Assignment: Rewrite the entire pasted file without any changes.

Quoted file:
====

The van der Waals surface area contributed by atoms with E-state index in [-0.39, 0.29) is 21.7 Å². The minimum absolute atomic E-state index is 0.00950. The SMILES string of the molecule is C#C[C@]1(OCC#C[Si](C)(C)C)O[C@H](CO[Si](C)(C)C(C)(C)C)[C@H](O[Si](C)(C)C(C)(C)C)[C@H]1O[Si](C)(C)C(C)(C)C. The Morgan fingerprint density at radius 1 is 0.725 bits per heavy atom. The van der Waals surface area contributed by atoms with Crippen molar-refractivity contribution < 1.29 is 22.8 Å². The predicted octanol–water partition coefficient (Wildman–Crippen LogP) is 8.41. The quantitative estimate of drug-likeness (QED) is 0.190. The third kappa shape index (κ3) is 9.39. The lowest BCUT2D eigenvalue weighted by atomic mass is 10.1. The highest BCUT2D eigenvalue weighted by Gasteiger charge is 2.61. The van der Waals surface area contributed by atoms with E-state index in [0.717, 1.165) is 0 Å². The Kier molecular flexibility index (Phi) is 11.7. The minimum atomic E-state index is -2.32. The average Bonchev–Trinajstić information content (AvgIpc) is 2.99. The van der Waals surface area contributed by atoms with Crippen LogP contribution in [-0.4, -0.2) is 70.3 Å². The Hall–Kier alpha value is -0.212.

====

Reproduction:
The van der Waals surface area contributed by atoms with E-state index in [-0.39, 0.29) is 21.7 Å². The minimum absolute atomic E-state index is 0.00950. The SMILES string of the molecule is C#C[C@]1(OCC#C[Si](C)(C)C)O[C@H](CO[Si](C)(C)C(C)(C)C)[C@H](O[Si](C)(C)C(C)(C)C)[C@H]1O[Si](C)(C)C(C)(C)C. The Morgan fingerprint density at radius 1 is 0.725 bits per heavy atom. The van der Waals surface area contributed by atoms with Crippen molar-refractivity contribution < 1.29 is 22.8 Å². The predicted octanol–water partition coefficient (Wildman–Crippen LogP) is 8.41. The quantitative estimate of drug-likeness (QED) is 0.190. The third kappa shape index (κ3) is 9.39. The lowest BCUT2D eigenvalue weighted by atomic mass is 10.1. The highest BCUT2D eigenvalue weighted by Gasteiger charge is 2.61. The van der Waals surface area contributed by atoms with E-state index in [0.717, 1.165) is 0 Å². The Kier molecular flexibility index (Phi) is 11.7. The minimum atomic E-state index is -2.32. The average Bonchev–Trinajstić information content (AvgIpc) is 2.99. The van der Waals surface area contributed by atoms with Crippen LogP contribution in [-0.4, -0.2) is 70.3 Å². The Hall–Kier alpha value is -0.212.